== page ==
While these findings certainly look bad for Roberts, any ruling on whether he was ineligible to be elected will have to wait until the October hearing of the full High Court and the orders the Court will likely make soon after.

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About Jeremy Gans

Jeremy Gans is a Professor in Melbourne Law School, where he researches and teaches across all aspects of the criminal justice system. He holds higher degrees in both law and criminology. In 2007, he was appointed as the Human Rights Adviser to the Victorian Parliament's Scrutiny of Acts and Regulations Committee.

38 thoughts on “News: What is happening in the MP eligibility cases?

  1. A useful and illuminating piece, thanks.

    I do find it incredibly galling that we taxpayers are funding the MPs’ legal expenses: the questions at hand are about their actions and knowledge at the time of nomination as candidates. They were not yet elected (or re-elected) as MPs and so the old ‘shield of the Crown’ legal cost coverage seemingly ought not apply; and yet, the Commonwealth is picking up their legal expenses incurred in relation to activities pre-election but not that of other contrary parties, notably another candidate, Tony Windsor. It just doesn’t seem right.

    • I can see your frustration, but (except for the Greens, who resigned), they are all elected MPs until the Court rules otherwise. None of the MPs chose to be involved in the litigation – it was a referral by Parliament – and the issues go well beyond their cases. Windsor did choose to be involved (although his involvement is saving the Cth from having to fund contradictors, so there does seem to be a good argument to meet at least some of his costs) – he can probably recover his costs, but only if he wins. As for whether the MPs can be made to pay back the Cth’s costs if they lose, I guess the Court could make an order if it wanted to, but I doubt anyone will ask.

  2. I put a couple of submissions to the federal Joint Standing Committee on Electoral Matters last year, arguing that candidates should have to state their place of birth and, when born overseas, include a detailed statement setting out why they aren’t disqualified by s44. (See and

    My thinking was that the information in question was a matter of public interest, which should be put on the public record in a systematic rather than piecemeal way. I also noted that the as the issues can be intricate in some cases, this would be a way of forcing candidates to treat their declaration of qualification with appropriate seriousness. This wouldn’t of course cover cases of citizenship by descent, but would nevertheless be useful.

    Needless to say, I feel vindicated by the recent panic, and the mad scrambling by quite a few parliamentarians to get such statements out. And the Roberts case proves, if proof were needed, exactly how sloppy the approach of some candidates can be. It would make much more sense to get these statements on the public record before an election, rather than having a repeat of the farce of the last two months.

    There is also an issue of equity. The references before the High Court relate to people who either fessed up honestly, or (in the Roberts case) had made a series of strange and contradictory statements. But it’s entirely possible that a candidate born overseas who simply refused to answer any questions on the topic (as Mr Abbott did for several years) would be able to get away with being a dual citizen, as it would be difficult for anyone else to prove that he or she had never renounced citizenship of his or her country of birth.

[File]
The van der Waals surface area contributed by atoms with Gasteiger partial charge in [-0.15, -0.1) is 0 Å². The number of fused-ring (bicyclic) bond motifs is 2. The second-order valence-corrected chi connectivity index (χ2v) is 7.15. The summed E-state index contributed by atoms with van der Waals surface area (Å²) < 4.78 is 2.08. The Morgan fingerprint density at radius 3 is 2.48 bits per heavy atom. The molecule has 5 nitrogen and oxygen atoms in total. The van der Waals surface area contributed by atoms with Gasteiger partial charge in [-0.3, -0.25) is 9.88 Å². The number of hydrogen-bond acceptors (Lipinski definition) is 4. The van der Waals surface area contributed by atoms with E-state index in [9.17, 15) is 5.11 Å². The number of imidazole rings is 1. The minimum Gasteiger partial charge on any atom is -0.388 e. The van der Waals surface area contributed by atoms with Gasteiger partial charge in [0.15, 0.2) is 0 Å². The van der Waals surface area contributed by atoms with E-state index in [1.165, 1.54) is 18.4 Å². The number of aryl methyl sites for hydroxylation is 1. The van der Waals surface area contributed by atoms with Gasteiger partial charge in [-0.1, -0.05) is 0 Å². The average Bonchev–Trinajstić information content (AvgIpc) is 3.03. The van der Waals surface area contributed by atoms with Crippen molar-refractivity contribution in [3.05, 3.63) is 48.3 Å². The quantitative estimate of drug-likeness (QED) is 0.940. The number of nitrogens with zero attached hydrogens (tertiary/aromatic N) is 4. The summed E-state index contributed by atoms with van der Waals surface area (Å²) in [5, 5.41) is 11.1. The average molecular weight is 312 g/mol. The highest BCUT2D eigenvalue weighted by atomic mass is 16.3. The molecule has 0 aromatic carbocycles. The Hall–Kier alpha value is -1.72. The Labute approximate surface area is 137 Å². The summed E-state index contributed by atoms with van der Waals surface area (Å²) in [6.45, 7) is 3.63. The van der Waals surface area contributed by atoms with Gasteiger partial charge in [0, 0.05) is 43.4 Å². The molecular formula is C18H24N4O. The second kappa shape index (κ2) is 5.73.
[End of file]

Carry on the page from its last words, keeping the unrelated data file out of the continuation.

• You’re right,I think, though I also think there are problems with forcing people to make statements (and hence make expensive legal inquiries) as a precondition for running for parliament. Ultimately, the system will still favour people who aren’t candid over ones who are. Not everyone will necessarily even know where they were born, I guess. The real problem, of course, is the stupidity of s44(i), but that’s not anything that can be easily solved.

      • The use of “no one expects the Spanish Inquisition” candidate declarations makes mockery of our system.

        Keep an eye on NCAT where a challenge for a recent council election will explore similar issues – albeit not of such National significance.

        The issue is that no one expects to be challenged or caught out!

  3. It is arguably the case that Senator Roberts is effectively a contradictor in the case of former Senator Ludlam. The facts of each case are similar enough that if Senator Roberts survives (which seems unlikely) then Mr Ludlam may also be alright.

    • The Attorney General’s submissions have now been filed and are on the High Court website.They assert that both Ludlam and Roberts were ineligible.The argument in those submissions is that it is necessary for the candidate to be aware of their foreign citizenship.That raises the obvious point-if the candidate is unaware of his status as a foreign citizen,but is aware of the facts which make him so,should he be excused from making inquiries?

      • The Attorney-General’s submissions are incredibly partisan-political in that they are the submissions most convenient for saving his party’s members and nobody else’s. Wouldn’t expect anything else of him, though.

        His proposition that ignorance should be an acceptable excuse is… interesting. Not an excuse his government would accept in immigration law or from welfare recipients, certainly.

        • Arky, I think you’re being unfair. The A-G’s submissions protect Xenophon and Waters too. Waters (at least) is in a different situation to the three government MPs as she wasn’t born in Australia. Saving Ludlam and Roberts would require much tougher arguments. The A-G does point out that Sykes is a dodgy authority because the s44(i) issues were secondary ones in that case.